Faith in divine providence is put to the test
When the world is devastated by a catastrophic nuclear event in the rousing Independent Australian film Z for Zachariah, a solitary young woman (Margot Robbie), thrives on the farm she once shared with her family in a single idyllic valley spared from the radioactive fallout.
Living on her own for some time, her fears that she may be the event’s only survivor prove unfounded when she encounters John Loomis (Chiwetel Ejiofor), a pragmatic scientist, turned refugee, searching for a safe haven. Forming a delicate if powerful bond, their budding relationship – and with it, the tenuous promise of a better life – begins to unravel when a mysterious stranger (Chris Pine), enters their world.
Her faith in divine providence is put to the test by the two men who enter her life.
Inspired by the posthumously published 1974 novel, “Z for Zachariah”, by award-winning author, Robert C. O’Brien, the film is written by Nissar Modi (Breaking at the Edge) and directed by Craig Zobel (Compliance).
“I was very taken with the idea of doing something that, even though it had sci-fi and post-apocalyptic elements, was really a ‘desert island’ situation in which you could study the relationship dynamics of a small group of people,” says Zobel.
“The screenplay was studying the lifecycle of a relationship, but told in a very finite amount of time: progressing from the phase of first encounter, to learning who your partner is, attaining that sense of ‘normalcy’, and that conflict that takes you to the next level. In this film, that conflict is having another person come into the relationship which tests them in certain ways. For a lot of relationships that’s a pretty normal thing, but here it heightens it to a kind of operatic level in the sense that it’s potentially the last three people on earth.”
A graduate of the North Carolina School of the Arts, Zobel got his start working alongside fellow NCSA alum, David Gordon Green (Pineapple Express) and marked his directorial debut in 2007 with Great World of Sound. He garnered further industry attention in 2012 with the critically acclaimed, Compliance (for which he also wrote the screenplay), the story of prank-caller posing as a police officer who convinces a restaurant manager to interrogate an innocent employee.
For his new film, Z for Zachariah (the title is an oblique reference to the last man on earth), Zobel turned to several previous collaborators for the key positions on his production team. They included Matthew Munn, the film’s production designer, film-editor, Jane Rizzo, and Heather McIntosh, who wrote the movie’s score.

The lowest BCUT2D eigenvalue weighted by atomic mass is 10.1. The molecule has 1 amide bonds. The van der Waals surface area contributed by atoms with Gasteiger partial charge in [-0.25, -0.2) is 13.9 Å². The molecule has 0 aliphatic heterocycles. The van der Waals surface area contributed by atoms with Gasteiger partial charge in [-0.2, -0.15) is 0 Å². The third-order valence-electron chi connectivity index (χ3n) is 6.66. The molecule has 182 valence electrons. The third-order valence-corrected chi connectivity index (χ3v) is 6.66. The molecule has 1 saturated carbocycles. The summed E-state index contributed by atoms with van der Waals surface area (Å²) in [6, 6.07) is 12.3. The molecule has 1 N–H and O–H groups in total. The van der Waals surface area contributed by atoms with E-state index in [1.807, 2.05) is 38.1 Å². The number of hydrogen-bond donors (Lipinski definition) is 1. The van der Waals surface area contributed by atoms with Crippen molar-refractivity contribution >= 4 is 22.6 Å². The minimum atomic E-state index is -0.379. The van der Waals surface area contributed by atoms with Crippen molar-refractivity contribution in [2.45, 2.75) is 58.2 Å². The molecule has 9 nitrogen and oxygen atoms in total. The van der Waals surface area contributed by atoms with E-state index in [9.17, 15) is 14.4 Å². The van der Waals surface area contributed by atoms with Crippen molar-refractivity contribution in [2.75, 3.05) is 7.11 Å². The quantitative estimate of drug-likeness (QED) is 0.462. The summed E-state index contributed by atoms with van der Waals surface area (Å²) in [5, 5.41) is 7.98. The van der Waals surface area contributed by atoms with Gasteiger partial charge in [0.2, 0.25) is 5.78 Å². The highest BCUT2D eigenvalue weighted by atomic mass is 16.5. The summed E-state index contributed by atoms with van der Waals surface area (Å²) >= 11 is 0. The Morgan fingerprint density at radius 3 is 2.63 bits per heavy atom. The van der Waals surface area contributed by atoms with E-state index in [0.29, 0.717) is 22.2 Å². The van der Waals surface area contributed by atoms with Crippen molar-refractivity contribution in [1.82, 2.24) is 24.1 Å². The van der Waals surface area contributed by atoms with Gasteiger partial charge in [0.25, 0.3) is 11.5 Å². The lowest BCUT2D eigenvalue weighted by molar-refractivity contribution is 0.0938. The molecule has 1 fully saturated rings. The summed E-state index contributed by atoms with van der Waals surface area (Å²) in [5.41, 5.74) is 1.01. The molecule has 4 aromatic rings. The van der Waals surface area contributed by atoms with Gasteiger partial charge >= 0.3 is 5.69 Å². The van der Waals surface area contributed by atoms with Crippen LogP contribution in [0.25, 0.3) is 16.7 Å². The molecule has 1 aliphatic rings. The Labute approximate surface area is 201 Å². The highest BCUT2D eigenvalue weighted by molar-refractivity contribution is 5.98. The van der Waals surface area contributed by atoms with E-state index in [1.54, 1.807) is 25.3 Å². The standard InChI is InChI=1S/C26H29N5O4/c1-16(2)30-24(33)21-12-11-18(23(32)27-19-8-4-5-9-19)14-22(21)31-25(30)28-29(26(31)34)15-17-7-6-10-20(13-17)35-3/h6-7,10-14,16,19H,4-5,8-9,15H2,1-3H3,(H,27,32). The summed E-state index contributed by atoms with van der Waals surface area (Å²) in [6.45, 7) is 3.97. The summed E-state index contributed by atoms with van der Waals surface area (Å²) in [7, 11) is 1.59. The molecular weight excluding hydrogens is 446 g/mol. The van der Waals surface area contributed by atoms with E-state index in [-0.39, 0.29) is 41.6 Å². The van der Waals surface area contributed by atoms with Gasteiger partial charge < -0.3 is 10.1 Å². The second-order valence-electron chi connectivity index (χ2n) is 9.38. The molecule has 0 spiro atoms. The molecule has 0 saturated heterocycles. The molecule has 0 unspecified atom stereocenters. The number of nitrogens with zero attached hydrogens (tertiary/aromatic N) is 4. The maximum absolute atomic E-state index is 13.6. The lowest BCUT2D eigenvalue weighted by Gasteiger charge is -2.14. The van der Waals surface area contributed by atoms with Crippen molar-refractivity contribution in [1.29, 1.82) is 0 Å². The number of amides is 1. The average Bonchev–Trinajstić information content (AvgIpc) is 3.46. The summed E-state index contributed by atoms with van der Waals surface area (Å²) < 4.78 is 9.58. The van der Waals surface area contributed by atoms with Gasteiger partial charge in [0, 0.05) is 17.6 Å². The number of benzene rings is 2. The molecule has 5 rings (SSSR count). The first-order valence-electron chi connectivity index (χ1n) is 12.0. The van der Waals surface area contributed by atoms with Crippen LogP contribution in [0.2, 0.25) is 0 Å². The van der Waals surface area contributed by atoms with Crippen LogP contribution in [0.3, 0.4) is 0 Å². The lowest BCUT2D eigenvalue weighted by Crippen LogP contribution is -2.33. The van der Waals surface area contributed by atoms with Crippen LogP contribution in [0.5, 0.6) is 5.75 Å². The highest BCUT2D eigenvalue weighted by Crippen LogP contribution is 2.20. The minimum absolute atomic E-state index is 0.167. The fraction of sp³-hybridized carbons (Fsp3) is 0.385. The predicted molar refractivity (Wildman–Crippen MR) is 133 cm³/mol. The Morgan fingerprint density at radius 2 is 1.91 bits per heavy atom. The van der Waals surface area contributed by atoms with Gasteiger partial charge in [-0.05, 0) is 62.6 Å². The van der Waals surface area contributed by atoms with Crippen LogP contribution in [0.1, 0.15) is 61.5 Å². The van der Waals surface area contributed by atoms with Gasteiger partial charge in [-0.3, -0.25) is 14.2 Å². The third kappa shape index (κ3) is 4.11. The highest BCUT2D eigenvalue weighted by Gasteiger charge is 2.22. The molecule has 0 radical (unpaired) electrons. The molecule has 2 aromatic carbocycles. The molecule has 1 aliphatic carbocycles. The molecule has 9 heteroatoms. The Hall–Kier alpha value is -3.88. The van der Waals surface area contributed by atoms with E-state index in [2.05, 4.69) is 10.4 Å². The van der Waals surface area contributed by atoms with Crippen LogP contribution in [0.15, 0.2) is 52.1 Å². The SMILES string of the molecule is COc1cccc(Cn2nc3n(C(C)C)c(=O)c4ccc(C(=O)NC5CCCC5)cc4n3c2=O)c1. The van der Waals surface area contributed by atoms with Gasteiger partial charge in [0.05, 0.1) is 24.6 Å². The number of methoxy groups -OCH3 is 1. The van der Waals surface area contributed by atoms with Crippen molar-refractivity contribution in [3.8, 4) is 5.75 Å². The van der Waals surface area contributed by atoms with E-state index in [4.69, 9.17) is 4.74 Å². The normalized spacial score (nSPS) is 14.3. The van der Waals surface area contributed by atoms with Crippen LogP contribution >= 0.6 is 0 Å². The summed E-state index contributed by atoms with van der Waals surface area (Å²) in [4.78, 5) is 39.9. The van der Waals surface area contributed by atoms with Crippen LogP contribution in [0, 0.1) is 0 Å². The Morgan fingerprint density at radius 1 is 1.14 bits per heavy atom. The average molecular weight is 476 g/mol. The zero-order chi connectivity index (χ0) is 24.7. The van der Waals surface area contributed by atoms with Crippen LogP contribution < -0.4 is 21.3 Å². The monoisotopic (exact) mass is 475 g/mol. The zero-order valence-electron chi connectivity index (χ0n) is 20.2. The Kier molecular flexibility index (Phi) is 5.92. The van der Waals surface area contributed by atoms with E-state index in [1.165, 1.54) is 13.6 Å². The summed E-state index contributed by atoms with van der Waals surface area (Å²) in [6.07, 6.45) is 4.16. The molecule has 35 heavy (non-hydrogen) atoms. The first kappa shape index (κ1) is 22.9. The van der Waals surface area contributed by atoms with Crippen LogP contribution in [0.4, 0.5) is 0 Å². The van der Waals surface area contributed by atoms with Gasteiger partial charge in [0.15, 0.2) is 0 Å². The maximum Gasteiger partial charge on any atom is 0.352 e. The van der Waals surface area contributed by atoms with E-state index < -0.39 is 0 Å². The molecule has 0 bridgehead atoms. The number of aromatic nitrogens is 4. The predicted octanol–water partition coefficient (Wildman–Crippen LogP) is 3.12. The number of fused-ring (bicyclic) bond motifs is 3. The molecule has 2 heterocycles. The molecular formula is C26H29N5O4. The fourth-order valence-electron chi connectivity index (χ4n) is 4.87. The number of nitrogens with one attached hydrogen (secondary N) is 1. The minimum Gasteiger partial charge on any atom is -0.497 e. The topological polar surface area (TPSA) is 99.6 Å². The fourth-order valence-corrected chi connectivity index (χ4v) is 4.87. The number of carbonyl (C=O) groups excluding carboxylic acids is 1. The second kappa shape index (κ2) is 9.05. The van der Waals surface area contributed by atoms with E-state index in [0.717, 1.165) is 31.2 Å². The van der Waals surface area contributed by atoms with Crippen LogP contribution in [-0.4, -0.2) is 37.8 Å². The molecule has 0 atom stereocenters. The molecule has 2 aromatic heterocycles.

“Heather did the score to my last film and we just had a blast doing that,” explains Zobel. “Jane Rizzo worked with me on Great World of Sound and Compliance. Matt Munn is an old friend who also worked on Compliance – when I was getting ready to make this film I couldn’t wait to call him up. He has a great eye and was able to do ambitious, difficult things and always with a smile on his face… I’m very lucky that they were all willing to participate, because their contributions were invaluable.”
For his director of photography, Zobel turned to fellow NCSA alum, Tim Orr, whose films as a cinematographer include the comedies: Pineapple Express, Seeking a Friend for the End of the World and Your Highness. “Tim and I have known each other for a long time,” says Zobel. “We both went to the same school and we’d worked together before, often where I was a production manager or a producer on films that he had shot… When the opportunity came up to do this it was very exciting – doubly exciting, because it really felt like the right project for him.”
“We’ve run in the same circles for quite a while,” says Orr, who jumped at the opportunity to not only work with an old friend, but also the chance to work on a challenging character-driven drama. “I not only found myself in beautiful New Zealand where we ended up shooting, but also part of an interesting project with a great director and a great cast.”
For Zobel, the chance to work with an ensemble limited to three characters – in roles populated, no less, by three of the most sought after actors working today – proved the project’s ultimate allure. “I thought it would be an interesting experiment,” says the director. “I knew it would be exciting to collaborate with Chiwetel, Margot and Chris, and really find what the story could be in addition to what was on the page… I feel that we lucked out massively in that three of my favorite actors, people that I’ve highly respected before and thought were amazing, were all down to play, and that they came out to do this.”
For Robbie (who also stars as Jane in David Yates’s upcoming Tarzan and takes on the role of Harley Quinn in the eagerly anticipated, DC Comics supervillain film, Suicide Squad), the more down to earth role of Ann Burden, a self-reliant farm girl in Z for Zachariah, was both surprisingly (for those who don’t know her) and fortuitously (for the production itself) a seamless fit.
“Some people may see Ann as a bit of a pushover, but she has a lot of strength,” says Robbie of her character. And while Burden herself is deeply religious, a view which, according to Robbie, informs her view of the new world in which the character finds herself, she is never overbearing, instead presenting a quiet counterpoint to John Loomis’s determined pragmatism. “